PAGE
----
The pressures of the workplace, the clashing of opinions, and the long hours spent together can take a toll on even the strongest relationships. For Diana E. Bianchi, co-owner of Castello di Ugento, she’s found a positive balance with partner Massimo d’Amore. “We are very complementary I would say and although he is clearly the one who had the vision and the folly to launch on this endeavour, I certainly had the folly to follow him and we are a great team,” she shares. The castle has been a landmark for over one thousand years and the recent renovations have helped to turn the beautiful property into a nine-bedroom hotel. “Although I am born a Tuscan and truly love my region, I have fallen in love not only with Massimo, the man who brought me to Puglia, but also with the authentic and laid back feel of this beautiful region, especially the southern area known as Salento.”
The food culture that is ingrained in the Puglia region can be strongly felt and tasted within Castelli di Ugento. “The Chef’s Table in the former 17th-century storage and bakery kitchens have been turned into our open kitchen where guests are able to follow Chef Tommaso and his team as dishes are being prepared. A real feast for the eyes and the palate!” Bianchi says excitedly. We speak with Bianchi about her favourite spot in the castle, her tips for finding a work-life balance, and why Puglia has to be on everyone’s bucket list.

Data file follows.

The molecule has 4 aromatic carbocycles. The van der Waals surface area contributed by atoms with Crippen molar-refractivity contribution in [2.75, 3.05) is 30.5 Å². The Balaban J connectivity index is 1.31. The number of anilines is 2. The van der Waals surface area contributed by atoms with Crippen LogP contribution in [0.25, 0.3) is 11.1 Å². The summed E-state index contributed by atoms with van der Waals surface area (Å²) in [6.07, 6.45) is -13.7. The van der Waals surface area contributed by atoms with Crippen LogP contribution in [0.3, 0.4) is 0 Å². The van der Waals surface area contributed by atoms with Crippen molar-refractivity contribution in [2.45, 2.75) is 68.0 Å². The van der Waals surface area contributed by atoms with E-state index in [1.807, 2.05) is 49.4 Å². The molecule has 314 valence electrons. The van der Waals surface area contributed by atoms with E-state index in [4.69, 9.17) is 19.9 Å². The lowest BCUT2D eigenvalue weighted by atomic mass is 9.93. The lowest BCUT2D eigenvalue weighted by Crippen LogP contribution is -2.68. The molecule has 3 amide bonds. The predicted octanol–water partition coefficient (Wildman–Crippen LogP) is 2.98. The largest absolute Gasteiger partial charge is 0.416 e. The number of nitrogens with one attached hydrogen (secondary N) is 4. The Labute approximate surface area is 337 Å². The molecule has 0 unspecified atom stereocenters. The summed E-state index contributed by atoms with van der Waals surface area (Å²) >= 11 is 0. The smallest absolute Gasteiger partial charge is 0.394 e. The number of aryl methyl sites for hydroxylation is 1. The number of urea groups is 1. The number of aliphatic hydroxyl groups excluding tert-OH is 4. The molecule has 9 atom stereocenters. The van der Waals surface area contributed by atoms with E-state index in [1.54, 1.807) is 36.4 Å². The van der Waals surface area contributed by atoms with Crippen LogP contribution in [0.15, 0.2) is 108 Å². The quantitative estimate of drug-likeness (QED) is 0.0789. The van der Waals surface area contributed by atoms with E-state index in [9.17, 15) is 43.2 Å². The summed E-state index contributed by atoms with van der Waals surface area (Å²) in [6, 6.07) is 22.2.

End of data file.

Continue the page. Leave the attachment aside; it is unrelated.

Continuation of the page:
What do you love the most about living in Puglia?
It is very interesting to dive into the rich history that saw so many civilisations cross this region from north to south, east to west, and am in awe witnessing those influences in the architecture, art, food and culture everywhere. I love turning a corner and falling upon an amazingly beautiful piazza with its church in pietra leccese adorned with rich baroque art, most of which are off the beaten track and often known by few.
How do you and Massimo balance each other out when it comes to owning and running the castle?
He beautifully manages the back office and administrative issues, and yes the Italian bureaucracy as well as the interface with the ministry of culture for the restoration process, whilst I am more the face of the business and the front side of the house enjoying very much the hospitality side and leading our wonderful staff to offer the best holidays we can to our guests. I also greatly enjoy decorating the properties with the help of a dear friend, Fabienne Gerard.
The property recently went through a big restoration project. What was the key goal behind this?